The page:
Whilst Kinugasa and Kilding (2009) observed no substantial differences in vertical jump height (a physical performance measure) results pre- and post-recovery protocol (when comparing CWT and passive recovery).

However, a more recent systematic review and meta-analysis of CWT and exercise induced muscle damaged was conducted, with it being found that CWT is superior to passive recovery (Bieuzen et al., 2013).

De Nardi et al. (2011) reported that the principal benefit of CWT was the reduction of fatigue perception after the training session, and that this reduction in fatigue perception would improve training compliance and ultimately, performance in competition.

This can concept on perception of fatigue can be linked back to the previous article on cold water immersion, where athletes instinctively regulate their individual performance based on their sensation of fatigue (Noakes et al., 2005).

This is reinforced by Juliff et al. (2014), who found that contrast water therapy did not accelerate physical recovery, however, the psychological benefit needs to be considered.
Of the studies reviewed, most point to a level of benefit over passive recovery, whilst other report similar findings to other methods of recovery.

What can be noted down is that there is certainly a level of benefit for those that believe in the modality, and this brings us to the important take home point I wanted to raise, there is no one size fits all for your players or athletes. Recovery, just like a training program needs to be individualised and consider the individuals age, gender, body composition, health, physical fitness, anatomy and skill level.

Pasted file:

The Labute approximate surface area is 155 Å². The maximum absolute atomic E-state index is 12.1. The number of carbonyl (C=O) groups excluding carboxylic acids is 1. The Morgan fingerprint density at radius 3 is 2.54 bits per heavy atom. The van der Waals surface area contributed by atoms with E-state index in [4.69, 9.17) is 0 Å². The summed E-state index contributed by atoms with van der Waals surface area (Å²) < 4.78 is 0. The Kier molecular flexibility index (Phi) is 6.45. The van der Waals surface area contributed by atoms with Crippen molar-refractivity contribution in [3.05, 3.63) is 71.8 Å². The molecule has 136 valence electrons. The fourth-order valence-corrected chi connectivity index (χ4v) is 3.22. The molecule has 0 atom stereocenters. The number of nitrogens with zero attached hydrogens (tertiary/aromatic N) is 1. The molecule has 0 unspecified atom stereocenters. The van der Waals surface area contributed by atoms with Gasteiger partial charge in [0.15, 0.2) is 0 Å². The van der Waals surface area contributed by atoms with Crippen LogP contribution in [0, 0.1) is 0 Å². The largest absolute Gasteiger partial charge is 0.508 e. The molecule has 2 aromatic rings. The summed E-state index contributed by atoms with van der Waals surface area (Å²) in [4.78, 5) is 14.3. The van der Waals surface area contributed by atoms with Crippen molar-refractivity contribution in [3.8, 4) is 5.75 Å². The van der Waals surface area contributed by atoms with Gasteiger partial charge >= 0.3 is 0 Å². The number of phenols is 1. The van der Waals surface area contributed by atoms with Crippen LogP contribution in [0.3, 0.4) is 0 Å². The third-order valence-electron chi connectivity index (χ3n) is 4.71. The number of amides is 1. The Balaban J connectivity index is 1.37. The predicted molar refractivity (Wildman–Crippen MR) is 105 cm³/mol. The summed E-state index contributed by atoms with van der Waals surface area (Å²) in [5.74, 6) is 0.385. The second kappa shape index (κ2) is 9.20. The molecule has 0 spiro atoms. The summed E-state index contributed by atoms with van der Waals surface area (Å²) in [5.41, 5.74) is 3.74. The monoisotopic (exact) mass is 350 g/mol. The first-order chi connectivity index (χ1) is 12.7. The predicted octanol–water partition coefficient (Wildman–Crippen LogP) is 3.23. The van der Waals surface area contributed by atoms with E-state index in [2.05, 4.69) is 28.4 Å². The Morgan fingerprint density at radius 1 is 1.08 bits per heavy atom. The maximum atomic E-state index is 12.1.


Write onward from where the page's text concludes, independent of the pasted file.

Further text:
I hope this has shed more light on contrast water therapy and how it could be used to enhance player recovery. As the year progresses, we will continue to discuss different methods of recovery and the benefits associated.

If you would like to know more about soccer-specific physical training, take a look at the courses offered

What Next?

The demand for sports science, S&C coaches, physiotherapists, and performance & coaching specialists in football & team sports is growing year upon year. Thousands of students are leaving university with a sports science degree, physio or therapy-related qualification, however many of them asking the key question……

  • What now?
  • What’s the next step? 
  • Which area of sport or football science & medicine do I want to specialise in? 
  • How can I take my learning to the next level? 

These are certainly interesting questions as progressing from completing a sporting, medical or therapy related degree to then working in professional football & trying to understanding all the key components, and soft skills that come with jobs in football or careers within sport is complex.